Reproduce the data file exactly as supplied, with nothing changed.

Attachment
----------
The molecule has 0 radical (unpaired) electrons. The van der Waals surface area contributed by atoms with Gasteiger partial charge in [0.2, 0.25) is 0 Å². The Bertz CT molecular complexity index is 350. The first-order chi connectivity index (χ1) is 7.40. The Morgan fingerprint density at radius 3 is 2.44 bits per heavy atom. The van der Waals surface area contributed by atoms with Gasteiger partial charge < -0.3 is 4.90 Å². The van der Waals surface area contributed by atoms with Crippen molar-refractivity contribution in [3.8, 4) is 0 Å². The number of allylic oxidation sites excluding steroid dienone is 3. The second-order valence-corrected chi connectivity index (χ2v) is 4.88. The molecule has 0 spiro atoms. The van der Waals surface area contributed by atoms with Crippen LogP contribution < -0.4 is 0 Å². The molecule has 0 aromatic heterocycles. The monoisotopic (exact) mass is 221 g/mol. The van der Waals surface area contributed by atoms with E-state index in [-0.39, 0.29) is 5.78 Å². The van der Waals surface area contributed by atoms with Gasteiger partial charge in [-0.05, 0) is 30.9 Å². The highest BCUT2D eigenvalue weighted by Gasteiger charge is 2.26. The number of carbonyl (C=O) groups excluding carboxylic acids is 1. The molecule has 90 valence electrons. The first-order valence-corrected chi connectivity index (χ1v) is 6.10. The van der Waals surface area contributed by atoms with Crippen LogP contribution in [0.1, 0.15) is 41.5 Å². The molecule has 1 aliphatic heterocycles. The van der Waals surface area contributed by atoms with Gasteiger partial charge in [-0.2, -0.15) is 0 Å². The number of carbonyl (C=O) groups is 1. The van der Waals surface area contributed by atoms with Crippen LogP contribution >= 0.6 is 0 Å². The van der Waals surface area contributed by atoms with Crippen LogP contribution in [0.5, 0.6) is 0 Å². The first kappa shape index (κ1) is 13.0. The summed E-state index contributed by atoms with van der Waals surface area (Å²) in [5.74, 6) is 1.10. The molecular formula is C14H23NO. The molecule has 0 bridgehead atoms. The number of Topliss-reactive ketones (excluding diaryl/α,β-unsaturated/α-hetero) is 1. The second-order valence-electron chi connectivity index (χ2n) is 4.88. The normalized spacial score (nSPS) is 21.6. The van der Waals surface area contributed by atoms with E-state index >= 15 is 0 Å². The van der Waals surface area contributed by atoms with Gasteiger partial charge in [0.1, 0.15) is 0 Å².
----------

The molecule has 0 radical (unpaired) electrons. The van der Waals surface area contributed by atoms with Gasteiger partial charge in [0.2, 0.25) is 0 Å². The Bertz CT molecular complexity index is 350. The first-order chi connectivity index (χ1) is 7.40. The Morgan fingerprint density at radius 3 is 2.44 bits per heavy atom. The van der Waals surface area contributed by atoms with Gasteiger partial charge < -0.3 is 4.90 Å². The van der Waals surface area contributed by atoms with Crippen molar-refractivity contribution in [3.8, 4) is 0 Å². The number of allylic oxidation sites excluding steroid dienone is 3. The second-order valence-corrected chi connectivity index (χ2v) is 4.88. The molecule has 0 spiro atoms. The van der Waals surface area contributed by atoms with Crippen LogP contribution < -0.4 is 0 Å². The molecule has 0 aromatic heterocycles. The monoisotopic (exact) mass is 221 g/mol. The van der Waals surface area contributed by atoms with E-state index in [-0.39, 0.29) is 5.78 Å². The van der Waals surface area contributed by atoms with Gasteiger partial charge in [-0.05, 0) is 30.9 Å². The highest BCUT2D eigenvalue weighted by Gasteiger charge is 2.26. The number of carbonyl (C=O) groups excluding carboxylic acids is 1. The molecule has 90 valence electrons. The first-order valence-corrected chi connectivity index (χ1v) is 6.10. The van der Waals surface area contributed by atoms with Crippen LogP contribution in [0.1, 0.15) is 41.5 Å². The molecule has 1 aliphatic heterocycles. The van der Waals surface area contributed by atoms with Gasteiger partial charge in [-0.2, -0.15) is 0 Å². The number of carbonyl (C=O) groups is 1. The van der Waals surface area contributed by atoms with Crippen LogP contribution >= 0.6 is 0 Å². The van der Waals surface area contributed by atoms with Crippen LogP contribution in [0.5, 0.6) is 0 Å². The first kappa shape index (κ1) is 13.0. The summed E-state index contributed by atoms with van der Waals surface area (Å²) in [5.74, 6) is 1.10. The molecular formula is C14H23NO. The molecule has 0 bridgehead atoms. The number of Topliss-reactive ketones (excluding diaryl/α,β-unsaturated/α-hetero) is 1. The second-order valence-electron chi connectivity index (χ2n) is 4.88. The normalized spacial score (nSPS) is 21.6. The van der Waals surface area contributed by atoms with E-state index >= 15 is 0 Å². The van der Waals surface area contributed by atoms with Gasteiger partial charge in [0.1, 0.15) is 0 Å².